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• Every man is entitled to have his reputation.

• Jurist Blackstones has added to this


proposition and indited that “Every man is
entitled to have his reputation preserved
inviolate”
Definition
• Defamation means the offence of injuring a
person's character, fame, or reputation by
false and malicious statements:
• Exposing a person to hatred –contempt-
ridicule –
• Injuring his trade, business, profession, calling
or office.
• Cause him to be shunned or avoided in the
society.
• The word defamation is driven from Latin
word ‘Diffamare’
• 'Spreading evil report about someone.
Essential characteristics of defamation

The Statement must be defamatory.

The said statement must refer to the Plaintiff.

The Statement must be published


Categories of Defamation
• Libel: • Slander:
• Representation in a • Depiction in transient
permanent form. form.

• Writing, printing, • It is basically through


picture, effigy or words spoken or
statute. gestures.
Monson V. Tussauds (Libel)
• Libel need not always be in writing.

• It may be conveyed in some other permanent form as a statue, a


caricature, an effigy, chalk mark on a wall, sign or pictures.

• In the same case, the defendants, who kept a wax works exhibition,
had exhibited a wax model of the plaintiff with a gun, in a room
adjoining the ‘Chamber of Horrors’ (a room in the basement, in
which the wax models of notorious criminals were kept).

• The plaintiff has been tried for murder in Scotland and released on
a verdict of ‘Not proven’ and a representation of the scene of the
alleged murder was displayed in the chamber of horrors. The Court
of Appeal held that the exhibition was libel.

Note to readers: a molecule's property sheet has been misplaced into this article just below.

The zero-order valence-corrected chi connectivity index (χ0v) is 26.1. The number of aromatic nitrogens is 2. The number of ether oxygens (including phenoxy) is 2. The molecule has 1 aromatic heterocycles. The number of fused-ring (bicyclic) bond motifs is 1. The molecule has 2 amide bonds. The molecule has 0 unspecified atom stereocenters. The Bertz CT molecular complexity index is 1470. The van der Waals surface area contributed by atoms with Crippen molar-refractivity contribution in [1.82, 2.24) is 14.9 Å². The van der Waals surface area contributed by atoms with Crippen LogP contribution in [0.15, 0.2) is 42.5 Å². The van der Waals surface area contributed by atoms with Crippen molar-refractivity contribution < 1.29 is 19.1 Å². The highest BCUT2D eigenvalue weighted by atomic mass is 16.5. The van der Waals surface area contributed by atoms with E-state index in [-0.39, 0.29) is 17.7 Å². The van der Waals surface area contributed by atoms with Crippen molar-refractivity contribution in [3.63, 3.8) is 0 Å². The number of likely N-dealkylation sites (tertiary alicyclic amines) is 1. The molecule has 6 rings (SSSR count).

Falsity
• Charge presumed in Plaintiff’s favour.
• BOP: defendant.
• Malice is relevant only in assessing damages.
• Vulgar abuse: Abusive language which amounts to a
mere insult and abusive language which is both
insulting and defamatory.
• Parvathi v. Mannar: Defendant abused the Plaintiff and said
that she was not the legally married wife of the husband-
Unchaste.
• Defendant was liable-though no special damage was proved.
• Mental distress caused by words of abuse which are also
defamatory.
Statement must refer to the Plaintiff

• Not necessary that the Plaintiff has been named in the


statement.
• Description can be by initial letters-fictitious name.
• Test: whether any reasonable person knew that this
statement refers to the Plaintiff.
• It is sufficient-those who know the Plaintiff-can make out that
he is the person meant.
• It is immaterial whether the defendant intended the
defamatory statement to apply to the plaintiff, or knew of the
plaintiff's existence.
E. Hulten & Co. v. Jones:

• Defendant printed an article that accused a man


named Artemus Jones of adultery.
• In the article, Artemus was a churchwarden who
resided at Peckham. Plaintiff was a lawyer named
Thomas Artemus Jones of North Wales.
• Plaintiff was not a churchwarden and did not reside at
Peckham.
• Defendant never heard of Plaintiff and had used the
name Artemus Jones as a fictitious name. Plaintiff
produced witnesses who said they had read the article
and thought that it referred to Plaintiff.
• The defamatory statement must be understood by right
thinking or reasonable minded persons as referring to the
plaintiff.